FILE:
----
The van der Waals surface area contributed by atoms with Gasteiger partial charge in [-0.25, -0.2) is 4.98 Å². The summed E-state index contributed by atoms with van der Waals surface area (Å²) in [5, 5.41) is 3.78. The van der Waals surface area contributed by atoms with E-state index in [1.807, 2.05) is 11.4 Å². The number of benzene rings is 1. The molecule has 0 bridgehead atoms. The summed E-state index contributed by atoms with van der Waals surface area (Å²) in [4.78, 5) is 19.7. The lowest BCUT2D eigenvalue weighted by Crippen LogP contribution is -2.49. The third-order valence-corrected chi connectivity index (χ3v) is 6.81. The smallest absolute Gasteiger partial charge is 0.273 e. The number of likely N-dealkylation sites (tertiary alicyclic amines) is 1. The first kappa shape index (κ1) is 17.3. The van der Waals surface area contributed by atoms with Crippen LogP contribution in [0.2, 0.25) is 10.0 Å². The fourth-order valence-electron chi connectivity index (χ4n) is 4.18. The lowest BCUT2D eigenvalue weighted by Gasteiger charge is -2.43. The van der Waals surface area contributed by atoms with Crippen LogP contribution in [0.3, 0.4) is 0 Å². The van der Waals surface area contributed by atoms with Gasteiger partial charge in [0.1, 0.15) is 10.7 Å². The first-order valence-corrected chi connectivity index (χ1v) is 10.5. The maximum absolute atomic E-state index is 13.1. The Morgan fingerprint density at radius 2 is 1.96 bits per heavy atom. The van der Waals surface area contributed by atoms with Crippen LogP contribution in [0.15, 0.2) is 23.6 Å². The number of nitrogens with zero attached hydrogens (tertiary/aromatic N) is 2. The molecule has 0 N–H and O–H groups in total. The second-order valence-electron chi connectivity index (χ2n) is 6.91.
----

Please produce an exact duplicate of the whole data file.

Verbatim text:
The van der Waals surface area contributed by atoms with Gasteiger partial charge in [-0.25, -0.2) is 4.98 Å². The summed E-state index contributed by atoms with van der Waals surface area (Å²) in [5, 5.41) is 3.78. The van der Waals surface area contributed by atoms with E-state index in [1.807, 2.05) is 11.4 Å². The number of benzene rings is 1. The molecule has 0 bridgehead atoms. The summed E-state index contributed by atoms with van der Waals surface area (Å²) in [4.78, 5) is 19.7. The lowest BCUT2D eigenvalue weighted by Crippen LogP contribution is -2.49. The third-order valence-corrected chi connectivity index (χ3v) is 6.81. The smallest absolute Gasteiger partial charge is 0.273 e. The number of likely N-dealkylation sites (tertiary alicyclic amines) is 1. The first kappa shape index (κ1) is 17.3. The van der Waals surface area contributed by atoms with Crippen LogP contribution in [0.2, 0.25) is 10.0 Å². The fourth-order valence-electron chi connectivity index (χ4n) is 4.18. The lowest BCUT2D eigenvalue weighted by Gasteiger charge is -2.43. The van der Waals surface area contributed by atoms with Crippen LogP contribution in [0.3, 0.4) is 0 Å². The van der Waals surface area contributed by atoms with Gasteiger partial charge in [0.1, 0.15) is 10.7 Å². The first-order valence-corrected chi connectivity index (χ1v) is 10.5. The maximum absolute atomic E-state index is 13.1. The Morgan fingerprint density at radius 2 is 1.96 bits per heavy atom. The van der Waals surface area contributed by atoms with Crippen LogP contribution in [0.15, 0.2) is 23.6 Å². The number of nitrogens with zero attached hydrogens (tertiary/aromatic N) is 2. The molecule has 0 N–H and O–H groups in total. The second-order valence-electron chi connectivity index (χ2n) is 6.91.